Technology, Knowledge and the Firm

Technology, Knowledge and the Firm

Implications for Strategy and Industrial Change

Edited by Ken Green, Marcela Miozzo and Paul Dewick

There is a long-standing tradition of research that highlights the importance of differences in the organizational and technological capabilities of firms and their effect on economic performance. This book expands on this theme by exploring the role of knowledge and innovation in firm strategy and industrial change. Underlying the volume is the belief that firms have distinctive methods of operation and that these processes have a strong element of continuity.

Introduction

Edited by Ken Green, Marcela Miozzo and Paul Dewick

Subjects: business and management, knowledge management, organisational innovation, innovation and technology, innovation policy, knowledge management, organisational innovation

Extract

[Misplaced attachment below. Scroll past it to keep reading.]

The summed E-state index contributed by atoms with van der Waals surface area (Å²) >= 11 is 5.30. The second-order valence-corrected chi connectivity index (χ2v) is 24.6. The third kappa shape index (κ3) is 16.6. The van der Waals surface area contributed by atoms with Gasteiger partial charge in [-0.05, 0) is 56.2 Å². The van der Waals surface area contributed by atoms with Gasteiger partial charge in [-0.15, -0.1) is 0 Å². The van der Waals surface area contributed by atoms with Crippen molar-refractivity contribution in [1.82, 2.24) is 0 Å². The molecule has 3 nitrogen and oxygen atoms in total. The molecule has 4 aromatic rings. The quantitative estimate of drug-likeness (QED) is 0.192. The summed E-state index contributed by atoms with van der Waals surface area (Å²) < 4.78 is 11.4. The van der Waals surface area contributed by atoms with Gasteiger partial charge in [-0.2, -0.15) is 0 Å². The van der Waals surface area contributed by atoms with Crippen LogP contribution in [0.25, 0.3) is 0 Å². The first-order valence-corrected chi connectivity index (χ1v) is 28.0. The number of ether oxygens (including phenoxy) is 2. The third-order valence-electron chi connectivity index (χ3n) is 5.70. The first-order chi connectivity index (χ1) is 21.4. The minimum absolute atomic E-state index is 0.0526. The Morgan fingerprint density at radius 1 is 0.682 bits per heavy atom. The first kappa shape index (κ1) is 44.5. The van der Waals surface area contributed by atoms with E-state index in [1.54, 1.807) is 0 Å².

Ken Green, Marcela Miozzo and Paul Dewick This collection of essays brings together papers that were presented at the sixth biennial conference of Advances in Social and Economic Aspects of Technology (ASEAT) on ‘Knowledge and Economic and Social Change: New Challenges to Innovation Studies’ that was held in Manchester between 7 and 9 April 2003. The contributions have a common theme: the role of knowledge and innovation in firm strategy and industrial change. Underlying all the papers is an understanding that firms have distinctive ways of doing things and, moreover, that these ways of doing things have strong elements of continuity. The papers explore the role played by firms in developing, linking and utilizing knowledge produced in many social institutions to advance their organizational and technological capabilities. Understanding how firms advance their capabilities is essential to understanding how the economy operates and changes. There is a long tradition of research underlining the importance of differences in organizational and technological capabilities of firms and their effect on economic performance. Edith Penrose’s writings are the first point of departure to the understanding of how firms grow in the direction of their capabilities and how these capabilities expand and alter. Penrose (1959) saw the growth of a firm as based on the possession and development of unique and idiosyncratic resources. The second point of departure is George Richardson (1972) who presents firms as sets of activities which require knowledge, experience and skill in their performance. Offering a different perspective...